Heron King Blues (Deluxe Reissue)
There is always a hazard in recording your favorite band. In the end I think we survived.
A brief description of the scene would be appropriate. Bridgeport, Chicago. Tile ceilings, Dave Kingman and Farah Faucet posters, multiple collections of outdated encyclopedias, nunchucks, autographed Mike Ditka head shot, incense, voodoo candles, holy water, talking fish plaque, goat milk soaps, piles and piles of old VHS and cassette tapes, ouija boards, tarot cards, civil war musket, goblets, oblique strategies, goats hooves, wands, offering bowls, toaster oven, book of tantric sex, alter boxes, Babylonian statues, bronze bells, a box of rattlesnake rattles, microwave, frying pans, vaseline, Louisville Slugger baseball bat, a box labeled “uranium, don’t touch”, racks of 2” ampex tape labeled “Red Red Meat”, a monocle, mini fridge, broken tape recorders, a box of KISS belt buckles and a television that took 20 minutes to warm up. There was also a poker room. Poker was a constant. When you exited the front door of Clava you were confronted with a large park that lead straight to the entrance of Comiskey Park, close enough that on a good day Carlton Fisk could probably hit it with a rock. Jimbos bar was on the next corner. The following year would see the Sox winning their third World Series.
I was initially hired to record two cover songs . Side A Dr. John, Side B Prince. Dr. John survived but Prince vanished. According to Tim the Prince thing never happened. It did.
Then Heron King Blues happened. It started with a broken four string acoustic bass guitar that Tim pulled out of the “instrument room”. To this day I’ve never seen anything like it. It started in the morning with Benny cleansing the doorways, corners and other dark spaces with burning sage, all the while Becker, Joe and Tim beginning to quietly circle the live room in a clockwise march not too dissimilar to the broken souls in a Turkish Prison. A slow incantation in E. The ritual had begun invoking the ghosts of Howlin’ Wolf, Houdini, The Astral Spirt of Evil Mumm-Ra, Anton Webern, Caruso, Robert Johnson, Pablo Casals, Edvard Munch, Coltrane, Hades, The Roman goddess of war Bellona, Warhol, Joyce, Pollack, Prometheus, Nostradamus, Shoeless Joe, Robert Graves, Claudius, Rosemary’s Baby and Joan Crawford. Over the course of the afternoon the participants slowly made their way to their instruments and 15 minutes after the initial note had been cast Heron King Blues was born. In the end Heron King Blues is about the letting go.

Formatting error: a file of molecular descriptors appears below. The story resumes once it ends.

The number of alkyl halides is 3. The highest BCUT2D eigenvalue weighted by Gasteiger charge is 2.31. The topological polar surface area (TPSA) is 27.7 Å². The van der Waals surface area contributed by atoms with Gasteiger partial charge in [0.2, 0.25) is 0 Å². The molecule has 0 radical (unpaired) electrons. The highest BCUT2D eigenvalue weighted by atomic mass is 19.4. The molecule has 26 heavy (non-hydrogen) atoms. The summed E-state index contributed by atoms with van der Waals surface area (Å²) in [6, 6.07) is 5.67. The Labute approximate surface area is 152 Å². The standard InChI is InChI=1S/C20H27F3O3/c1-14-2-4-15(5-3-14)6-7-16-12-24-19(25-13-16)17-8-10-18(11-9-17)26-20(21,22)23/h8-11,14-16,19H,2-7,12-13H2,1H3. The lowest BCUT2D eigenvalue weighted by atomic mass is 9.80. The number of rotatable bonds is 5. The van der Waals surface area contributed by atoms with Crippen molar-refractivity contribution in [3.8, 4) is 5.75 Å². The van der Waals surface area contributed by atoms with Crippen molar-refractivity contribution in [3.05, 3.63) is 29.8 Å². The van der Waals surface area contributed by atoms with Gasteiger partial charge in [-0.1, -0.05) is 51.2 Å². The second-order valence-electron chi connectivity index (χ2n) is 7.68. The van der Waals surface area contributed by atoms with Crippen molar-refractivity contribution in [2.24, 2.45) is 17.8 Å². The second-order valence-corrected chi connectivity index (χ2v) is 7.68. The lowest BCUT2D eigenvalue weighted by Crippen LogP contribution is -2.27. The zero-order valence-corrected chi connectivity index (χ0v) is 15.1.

Goodbye holy, goodbye cheater, goodbye sleep,... goodbye name, goodbye sister, goodbye wisdom,… goodbye mother, goodbye water, goodbye hand,... goodbye rain, goodbye terror
And so it goes with Califone. Each song its own ceremony. Heron King Blues, it's all in there. The earth, sun and moon. Wingbones. Shadow maps and dream logic. Stoplights. Meat Trucks. The Father, Son and Holy Ghost. Cocaine. Wild eyed robbers. Hunchbacked derelicts. Broken down angels, Lepers. Gay Lithuanians. Cheaters. Sex. Beggars. Rabid dogs. Sirens. Undertows. Reverse magnetism. Cock fighting. Electric shock therapy. Trick birds. Floods. Ancient Hebrew texts. The Illuminati. Haboobs. Bleach. Expired medicine. Severed tongues. Dragons, Spirit telephones. Bees. Modern Architecture. Electric fences. Dianetics. ESP. Snakes. Poltergeist. Haunted spaces. Crop circles. Demons. Feedback loops.
I really don’t know what else to say? How does one capture lightning in a bottle? You could call me a witness, or better yet an interloper, briefly given the wheel to the mythological ship called Califone. Where others might have attempted to exercised the demons, I chose to let the spirits run wild. We bored under the earth’s surface into its core until we reached the belly of the beast. These aren’t Songs of Love and Hate. This is no Street Hassle. No Main Street here. This is music that was pulled from the abattoir of Chicago rock, tattered and bruised and barely breathing. This is not music for pussies.
A tip of the cap must be extended to Brent Green, Brian Deck, Fred Lonberg-Holm and Wil Hendricks.
I Would be remiss not to mention the artwork for the album. The photo shoot took place in the aforementioned park in the middle of the night. We got egged.
— MIchael Krassner, August, 2017
Heron King Blues was created June 2-16, 2003 (Originally released Winter 2004) at Clava//Four Deuces Studio in Chicago, IL by Tim Rutili, Ben Massarella, Jim Becker, Joe Adamik with Will Hendricks, Fred Lonberg-Holm, Brent Green, Phil Spirito and Ken Brown. Produced by Michael Krassner.